This means trimming the fat from areas that are not having the desired impact or that do not connect with the agency’s mission. It also means saying no to projects or opportunities that would strain the organization’s systems or take away from other key programming. Making these judgements means having a clear and transparent flow of communication between the board and staff about which programs work, which do not, and which systems are running low on resources.


    Set Attainable DEI Goals

    Nonprofit consultant Babette Baker has over 35 years of experience working with nonprofits and businesses of all sizes. In her presentation, she outlined the three most common reasons why DEI initiatives fail:

    • The goals have no connection to the organization’s mission.
    • The goals have no clear plan behind it and/or is not grounded in the organization’s capacity.
    • The goals are not authentically supported by the organization’s leadership.

    Organizations that make real progress in this arena share many common traits. They have transparent office cultures where people feel comfortable sharing their opinions, concerns, and ideas. Efforts to address inequities and improve representation are not confined to one department or training session, but exist across all areas of the organization and are embraced openly by upper management and the board.

    Importantly, the DEI strategy should also connect with the organization’s mission. For example, an agency that works to provide homeless veterans with housing should prioritize having veterans (especially those that have experienced homelessness) at their decision-making tables. Look to the mission to identify the organization’s target population, and then see how that group can be better included at all levels of the agency.

    Finally, Babette Baker reminds us that “What gets measured gets done”.  Organizations that are committed to DEI identify clear performance indicators and a process for monitoring and reporting progress. If there is no mechanism for tracking progress, the initiative is unlikely to make an impact. Having a way to measure the project helps ensure accountability, and commitment, and invites course correction when the initial momentum begins to slow down.


    Know Your Committee Options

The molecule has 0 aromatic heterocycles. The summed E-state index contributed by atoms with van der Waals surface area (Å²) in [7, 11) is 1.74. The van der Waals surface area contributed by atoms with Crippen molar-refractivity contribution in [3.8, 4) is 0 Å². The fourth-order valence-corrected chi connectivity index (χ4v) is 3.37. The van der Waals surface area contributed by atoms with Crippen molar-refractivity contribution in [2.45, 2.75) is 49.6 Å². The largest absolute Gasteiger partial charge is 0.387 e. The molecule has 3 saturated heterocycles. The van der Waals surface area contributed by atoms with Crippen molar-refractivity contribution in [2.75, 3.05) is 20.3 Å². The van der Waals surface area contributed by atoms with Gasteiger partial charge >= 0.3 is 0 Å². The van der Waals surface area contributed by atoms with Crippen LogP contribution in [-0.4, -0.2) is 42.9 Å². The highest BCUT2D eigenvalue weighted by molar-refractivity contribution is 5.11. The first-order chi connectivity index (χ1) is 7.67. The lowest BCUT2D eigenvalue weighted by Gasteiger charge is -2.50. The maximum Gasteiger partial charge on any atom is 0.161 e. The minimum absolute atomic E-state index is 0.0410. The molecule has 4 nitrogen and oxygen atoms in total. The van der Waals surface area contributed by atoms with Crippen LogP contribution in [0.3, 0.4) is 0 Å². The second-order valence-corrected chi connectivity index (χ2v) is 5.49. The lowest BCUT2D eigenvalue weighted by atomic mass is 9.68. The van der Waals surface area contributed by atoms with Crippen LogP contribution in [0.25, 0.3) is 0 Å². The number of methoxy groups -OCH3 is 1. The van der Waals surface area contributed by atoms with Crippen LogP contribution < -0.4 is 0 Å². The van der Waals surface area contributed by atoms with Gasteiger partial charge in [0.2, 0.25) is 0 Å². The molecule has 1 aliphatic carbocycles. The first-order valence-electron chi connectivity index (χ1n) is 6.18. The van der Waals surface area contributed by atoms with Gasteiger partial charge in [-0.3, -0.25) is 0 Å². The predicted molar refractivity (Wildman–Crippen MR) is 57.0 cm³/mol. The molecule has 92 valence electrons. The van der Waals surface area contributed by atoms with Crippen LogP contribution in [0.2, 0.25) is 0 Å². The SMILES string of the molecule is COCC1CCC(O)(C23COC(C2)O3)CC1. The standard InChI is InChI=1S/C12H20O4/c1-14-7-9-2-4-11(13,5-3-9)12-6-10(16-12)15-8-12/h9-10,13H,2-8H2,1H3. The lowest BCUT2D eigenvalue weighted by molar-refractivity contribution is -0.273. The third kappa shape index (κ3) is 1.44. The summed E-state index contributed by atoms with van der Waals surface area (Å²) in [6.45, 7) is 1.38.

What is a board committee? It is widely understood that boards should create dedicated subgroups to more efficiently review certain topics such as board development, finances, community relations, etc. This can be a highly effective way to bring board members with specific skillsets together to strategize independently before presenting their ideas to the full board. What is often misunderstood is that committees can have different structures depending on the nature of the task involved. The three committee types include:

    • Standing Committees: these are permanent bodies that are always active. Their work is usually related to the core responsibilities of the board of directors. Examples include Finance, Executive, Governance, or Board Development.
    • Ad-Hoc Committees: these groups are formed to address a specific project or situation, with an anticipated end date once that task is completed. This might include a hiring committee for a new Executive Director, or a investigate committee to review a whistleblower’s complaint.
    • Advisory Committees: these committees are distinct in that they are comprised of community members who are typically not part of the organization’s board of directors. Although they are not able to vote at board meetings, they can be a powerful way for an organization to gather insight that the board members themselves may not have. For example, a youth facing organization might create an advisory committee of adolescents to help review whether program models or marketing materials will be relevant or attractive to their age group. Advisory committees are also a powerful way to bring potential allies into the fold of your organization without asking them to formally take on the responsibilities of being a full board member.

    Please remember that each of these committees (yes, even advisory committees), are bound by the same conflict of interest and whistleblower policies as the rest of the board.

    Looking for more resources? Explore this New York State Handbook on the Responsibilities of Directors for Not-For-Profit Corporations.